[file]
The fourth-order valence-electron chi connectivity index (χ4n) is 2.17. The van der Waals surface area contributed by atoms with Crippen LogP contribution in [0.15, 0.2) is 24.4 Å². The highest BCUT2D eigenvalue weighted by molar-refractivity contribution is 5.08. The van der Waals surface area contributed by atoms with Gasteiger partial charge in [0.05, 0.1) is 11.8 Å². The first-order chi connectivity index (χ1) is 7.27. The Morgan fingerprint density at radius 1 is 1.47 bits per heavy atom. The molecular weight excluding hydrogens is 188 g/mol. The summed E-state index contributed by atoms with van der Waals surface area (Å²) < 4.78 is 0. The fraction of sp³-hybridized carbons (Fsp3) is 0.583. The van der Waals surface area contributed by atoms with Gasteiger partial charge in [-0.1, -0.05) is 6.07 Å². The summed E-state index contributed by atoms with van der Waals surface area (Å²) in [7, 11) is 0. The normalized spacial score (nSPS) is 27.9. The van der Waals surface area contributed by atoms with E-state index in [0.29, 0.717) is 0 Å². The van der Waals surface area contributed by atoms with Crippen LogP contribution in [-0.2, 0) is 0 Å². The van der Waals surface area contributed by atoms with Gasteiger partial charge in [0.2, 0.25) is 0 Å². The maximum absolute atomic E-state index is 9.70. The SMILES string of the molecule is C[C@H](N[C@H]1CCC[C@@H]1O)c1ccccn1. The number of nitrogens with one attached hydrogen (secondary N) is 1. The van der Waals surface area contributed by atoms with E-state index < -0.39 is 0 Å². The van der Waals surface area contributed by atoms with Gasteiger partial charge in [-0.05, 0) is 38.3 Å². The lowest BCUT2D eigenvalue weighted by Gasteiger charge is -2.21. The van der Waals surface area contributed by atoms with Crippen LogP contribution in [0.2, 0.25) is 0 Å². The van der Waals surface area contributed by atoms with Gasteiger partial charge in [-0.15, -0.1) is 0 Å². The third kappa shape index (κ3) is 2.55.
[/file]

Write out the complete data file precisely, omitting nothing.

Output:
The fourth-order valence-electron chi connectivity index (χ4n) is 2.17. The van der Waals surface area contributed by atoms with Crippen LogP contribution in [0.15, 0.2) is 24.4 Å². The highest BCUT2D eigenvalue weighted by molar-refractivity contribution is 5.08. The van der Waals surface area contributed by atoms with Gasteiger partial charge in [0.05, 0.1) is 11.8 Å². The first-order chi connectivity index (χ1) is 7.27. The Morgan fingerprint density at radius 1 is 1.47 bits per heavy atom. The molecular weight excluding hydrogens is 188 g/mol. The summed E-state index contributed by atoms with van der Waals surface area (Å²) < 4.78 is 0. The fraction of sp³-hybridized carbons (Fsp3) is 0.583. The van der Waals surface area contributed by atoms with Gasteiger partial charge in [-0.1, -0.05) is 6.07 Å². The summed E-state index contributed by atoms with van der Waals surface area (Å²) in [7, 11) is 0. The normalized spacial score (nSPS) is 27.9. The van der Waals surface area contributed by atoms with E-state index in [0.29, 0.717) is 0 Å². The van der Waals surface area contributed by atoms with Crippen LogP contribution in [-0.2, 0) is 0 Å². The van der Waals surface area contributed by atoms with Gasteiger partial charge in [0.2, 0.25) is 0 Å². The maximum absolute atomic E-state index is 9.70. The SMILES string of the molecule is C[C@H](N[C@H]1CCC[C@@H]1O)c1ccccn1. The number of nitrogens with one attached hydrogen (secondary N) is 1. The van der Waals surface area contributed by atoms with E-state index < -0.39 is 0 Å². The van der Waals surface area contributed by atoms with Gasteiger partial charge in [-0.05, 0) is 38.3 Å². The lowest BCUT2D eigenvalue weighted by Gasteiger charge is -2.21. The van der Waals surface area contributed by atoms with Crippen LogP contribution in [0.2, 0.25) is 0 Å². The van der Waals surface area contributed by atoms with Gasteiger partial charge in [-0.15, -0.1) is 0 Å². The third kappa shape index (κ3) is 2.55.